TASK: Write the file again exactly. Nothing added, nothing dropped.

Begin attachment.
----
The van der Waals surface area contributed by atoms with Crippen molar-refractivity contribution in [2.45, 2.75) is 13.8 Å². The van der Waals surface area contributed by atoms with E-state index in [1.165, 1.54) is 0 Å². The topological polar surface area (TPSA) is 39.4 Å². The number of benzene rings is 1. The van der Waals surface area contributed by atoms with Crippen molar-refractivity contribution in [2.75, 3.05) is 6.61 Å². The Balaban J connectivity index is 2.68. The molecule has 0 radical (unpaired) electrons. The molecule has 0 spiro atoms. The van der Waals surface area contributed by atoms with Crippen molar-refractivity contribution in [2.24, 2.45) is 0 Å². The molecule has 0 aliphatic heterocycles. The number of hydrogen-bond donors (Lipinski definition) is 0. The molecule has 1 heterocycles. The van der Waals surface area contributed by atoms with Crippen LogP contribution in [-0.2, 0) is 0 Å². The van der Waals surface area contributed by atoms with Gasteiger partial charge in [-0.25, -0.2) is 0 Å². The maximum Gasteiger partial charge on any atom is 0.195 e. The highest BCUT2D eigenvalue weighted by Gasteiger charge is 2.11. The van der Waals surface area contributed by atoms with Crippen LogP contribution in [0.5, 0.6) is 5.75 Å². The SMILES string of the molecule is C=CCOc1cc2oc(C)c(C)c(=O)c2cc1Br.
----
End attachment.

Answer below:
The van der Waals surface area contributed by atoms with Crippen molar-refractivity contribution in [2.45, 2.75) is 13.8 Å². The van der Waals surface area contributed by atoms with E-state index in [1.165, 1.54) is 0 Å². The topological polar surface area (TPSA) is 39.4 Å². The number of benzene rings is 1. The van der Waals surface area contributed by atoms with Crippen molar-refractivity contribution in [2.75, 3.05) is 6.61 Å². The Balaban J connectivity index is 2.68. The molecule has 0 radical (unpaired) electrons. The molecule has 0 spiro atoms. The van der Waals surface area contributed by atoms with Crippen molar-refractivity contribution in [2.24, 2.45) is 0 Å². The molecule has 0 aliphatic heterocycles. The number of hydrogen-bond donors (Lipinski definition) is 0. The molecule has 1 heterocycles. The van der Waals surface area contributed by atoms with Crippen LogP contribution in [-0.2, 0) is 0 Å². The van der Waals surface area contributed by atoms with Gasteiger partial charge in [-0.25, -0.2) is 0 Å². The maximum Gasteiger partial charge on any atom is 0.195 e. The highest BCUT2D eigenvalue weighted by Gasteiger charge is 2.11. The van der Waals surface area contributed by atoms with Crippen LogP contribution in [0.5, 0.6) is 5.75 Å². The SMILES string of the molecule is C=CCOc1cc2oc(C)c(C)c(=O)c2cc1Br.